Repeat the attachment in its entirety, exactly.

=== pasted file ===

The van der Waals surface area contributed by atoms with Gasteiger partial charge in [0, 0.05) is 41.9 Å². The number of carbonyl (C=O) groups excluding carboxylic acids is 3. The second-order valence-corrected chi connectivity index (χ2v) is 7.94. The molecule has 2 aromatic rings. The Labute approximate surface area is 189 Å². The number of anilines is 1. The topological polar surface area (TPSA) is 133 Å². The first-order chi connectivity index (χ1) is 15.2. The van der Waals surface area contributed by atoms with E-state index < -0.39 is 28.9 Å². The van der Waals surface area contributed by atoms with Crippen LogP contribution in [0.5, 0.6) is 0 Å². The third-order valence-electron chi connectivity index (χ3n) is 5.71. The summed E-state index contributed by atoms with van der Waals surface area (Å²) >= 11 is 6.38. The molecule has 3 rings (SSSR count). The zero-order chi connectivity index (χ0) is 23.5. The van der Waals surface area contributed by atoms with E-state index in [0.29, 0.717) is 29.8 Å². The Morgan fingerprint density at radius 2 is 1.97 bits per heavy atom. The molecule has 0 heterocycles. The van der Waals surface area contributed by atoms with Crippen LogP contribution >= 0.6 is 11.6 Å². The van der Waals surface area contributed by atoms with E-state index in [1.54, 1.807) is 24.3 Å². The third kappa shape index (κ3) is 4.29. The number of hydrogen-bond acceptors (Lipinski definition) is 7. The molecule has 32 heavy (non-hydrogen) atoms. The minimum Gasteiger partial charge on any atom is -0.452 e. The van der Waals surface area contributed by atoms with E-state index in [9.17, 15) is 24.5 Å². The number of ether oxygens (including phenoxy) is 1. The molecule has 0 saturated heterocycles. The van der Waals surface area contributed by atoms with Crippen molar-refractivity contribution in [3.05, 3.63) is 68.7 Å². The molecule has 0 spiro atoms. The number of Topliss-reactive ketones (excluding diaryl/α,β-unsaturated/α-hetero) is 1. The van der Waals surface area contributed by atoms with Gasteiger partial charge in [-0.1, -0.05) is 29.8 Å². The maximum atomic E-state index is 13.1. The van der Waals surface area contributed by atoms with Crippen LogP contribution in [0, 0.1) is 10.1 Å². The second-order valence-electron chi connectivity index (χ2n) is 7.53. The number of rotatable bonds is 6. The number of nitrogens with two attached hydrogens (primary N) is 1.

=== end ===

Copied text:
The van der Waals surface area contributed by atoms with Gasteiger partial charge in [0, 0.05) is 41.9 Å². The number of carbonyl (C=O) groups excluding carboxylic acids is 3. The second-order valence-corrected chi connectivity index (χ2v) is 7.94. The molecule has 2 aromatic rings. The Labute approximate surface area is 189 Å². The number of anilines is 1. The topological polar surface area (TPSA) is 133 Å². The first-order chi connectivity index (χ1) is 15.2. The van der Waals surface area contributed by atoms with E-state index < -0.39 is 28.9 Å². The van der Waals surface area contributed by atoms with Crippen LogP contribution in [0.5, 0.6) is 0 Å². The third-order valence-electron chi connectivity index (χ3n) is 5.71. The summed E-state index contributed by atoms with van der Waals surface area (Å²) >= 11 is 6.38. The molecule has 3 rings (SSSR count). The zero-order chi connectivity index (χ0) is 23.5. The van der Waals surface area contributed by atoms with E-state index in [0.29, 0.717) is 29.8 Å². The Morgan fingerprint density at radius 2 is 1.97 bits per heavy atom. The molecule has 0 heterocycles. The van der Waals surface area contributed by atoms with Crippen LogP contribution >= 0.6 is 11.6 Å². The van der Waals surface area contributed by atoms with E-state index in [1.54, 1.807) is 24.3 Å². The third kappa shape index (κ3) is 4.29. The number of hydrogen-bond acceptors (Lipinski definition) is 7. The molecule has 32 heavy (non-hydrogen) atoms. The minimum Gasteiger partial charge on any atom is -0.452 e. The van der Waals surface area contributed by atoms with E-state index in [9.17, 15) is 24.5 Å². The number of ether oxygens (including phenoxy) is 1. The molecule has 0 saturated heterocycles. The van der Waals surface area contributed by atoms with Crippen molar-refractivity contribution in [3.05, 3.63) is 68.7 Å². The molecule has 0 spiro atoms. The number of Topliss-reactive ketones (excluding diaryl/α,β-unsaturated/α-hetero) is 1. The van der Waals surface area contributed by atoms with Gasteiger partial charge in [-0.1, -0.05) is 29.8 Å². The maximum atomic E-state index is 13.1. The van der Waals surface area contributed by atoms with Crippen LogP contribution in [0, 0.1) is 10.1 Å². The second-order valence-electron chi connectivity index (χ2n) is 7.53. The number of rotatable bonds is 6. The number of nitrogens with two attached hydrogens (primary N) is 1.